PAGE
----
The case in point is one example of discriminatory behaviour by a private individual that is also against the Non-Discrimination Act. All public advertising of goods and services falls within the scope of the Non-Discrimination Act. An advertiser of a service or item, that is, the person who has created the advertisement, may be held liable for compensation under the Non-Discrimination Act if the advertising is considered to constitute a provision of service. In other words, anyone posting a discriminatory advertisement may be held liable to pay compensation to the victim of discrimination. In this particular example, the Ombudsman had no knowledge of a victim, or a person who had applied for the flat, so claiming compensation was not possible at this time.
Good practices and the promotion of equality
The Non-Discrimination Ombudsman is satisfied with the way Oikotie handled the issue. Oikotie is invests in advising advertisers and training their customer service personnel to identify inappropriate and discriminatory advertisements. Inappropriate advertisements will be removed or requested to be edited, and the advertiser will be notified.
There are currently numerous online and social media services for goods and services available for the public in Finland. Based on the Ombudsman’s experience, the providers of these services have different ways of intervening with inappropriate advertising. It is important that the service platform providers are themselves aware that responsible operators intervene with discriminatory advertising and inappropriate conduct and promote equality by setting good examples through their own actions.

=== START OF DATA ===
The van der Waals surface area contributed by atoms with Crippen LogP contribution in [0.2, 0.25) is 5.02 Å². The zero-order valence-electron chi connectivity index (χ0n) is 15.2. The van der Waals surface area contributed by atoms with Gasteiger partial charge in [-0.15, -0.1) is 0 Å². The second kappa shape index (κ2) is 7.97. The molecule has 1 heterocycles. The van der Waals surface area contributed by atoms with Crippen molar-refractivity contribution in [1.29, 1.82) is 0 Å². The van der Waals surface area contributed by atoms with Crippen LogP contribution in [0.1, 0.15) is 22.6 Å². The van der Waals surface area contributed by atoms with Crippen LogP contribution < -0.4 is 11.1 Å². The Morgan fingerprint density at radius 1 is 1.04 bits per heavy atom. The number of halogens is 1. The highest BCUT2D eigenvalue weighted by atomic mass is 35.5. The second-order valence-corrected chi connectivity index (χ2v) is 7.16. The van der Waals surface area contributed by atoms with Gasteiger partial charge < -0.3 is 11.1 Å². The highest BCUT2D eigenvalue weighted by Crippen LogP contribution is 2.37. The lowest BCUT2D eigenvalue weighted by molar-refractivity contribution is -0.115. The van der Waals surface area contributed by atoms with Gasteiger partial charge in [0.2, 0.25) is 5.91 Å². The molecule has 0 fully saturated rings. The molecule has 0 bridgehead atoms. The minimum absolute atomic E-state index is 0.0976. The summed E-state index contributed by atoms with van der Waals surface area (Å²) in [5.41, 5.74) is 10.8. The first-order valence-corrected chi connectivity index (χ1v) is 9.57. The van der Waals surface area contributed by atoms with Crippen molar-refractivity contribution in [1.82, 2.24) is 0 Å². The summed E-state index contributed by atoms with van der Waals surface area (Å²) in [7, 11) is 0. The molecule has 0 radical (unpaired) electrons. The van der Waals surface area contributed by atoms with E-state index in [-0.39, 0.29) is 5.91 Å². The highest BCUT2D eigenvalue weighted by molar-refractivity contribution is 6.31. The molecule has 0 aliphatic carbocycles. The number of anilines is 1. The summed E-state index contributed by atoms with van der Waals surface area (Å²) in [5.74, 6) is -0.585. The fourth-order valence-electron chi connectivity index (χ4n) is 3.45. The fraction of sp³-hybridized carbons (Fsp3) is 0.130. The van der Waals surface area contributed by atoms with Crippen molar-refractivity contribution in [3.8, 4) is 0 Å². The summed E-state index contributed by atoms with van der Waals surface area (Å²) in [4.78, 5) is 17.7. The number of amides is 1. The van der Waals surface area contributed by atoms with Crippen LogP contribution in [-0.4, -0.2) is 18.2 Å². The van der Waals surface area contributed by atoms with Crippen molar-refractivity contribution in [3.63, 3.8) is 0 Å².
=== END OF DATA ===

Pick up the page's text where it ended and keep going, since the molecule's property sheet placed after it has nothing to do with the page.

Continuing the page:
Under the Non-Discrimination Act, it is prohibited to discriminate against a person on the basis of their age, origin, nationality, language, religion, belief, opinion, political activity, trade union activity, family relationships, state of health, disability, sexual orientation or other personal characteristics (Non-Discrimination Act 1325/2014).
Advertisements for properties for sale and rent fall within the category of public activities and therefore the scope of the Act (section 2). The person or agent selling or letting may select the buyer or tenant but not on discriminatory grounds. The seller, landlord or agent naturally have a right to require that the buyer or tenant have ability to pay and are able to meet their contractual obligations, but the selection of a tenant may not be based on for example the person’s ethnic origin, nationality, religion or disability. The seller, landlord or agent would be guilty of unlawful discrimination under the Non-Discrimination Act if a person is treated less favourably than another person would be treated in a comparable situation based on personal characteristics.
According to section 4 of the Non-Discrimination Act, a provider of goods and services means a party that professionally offers goods or services for general availability. When a private individual places an investment property for rent and advertises this publicly, it is be considered professional provision of services.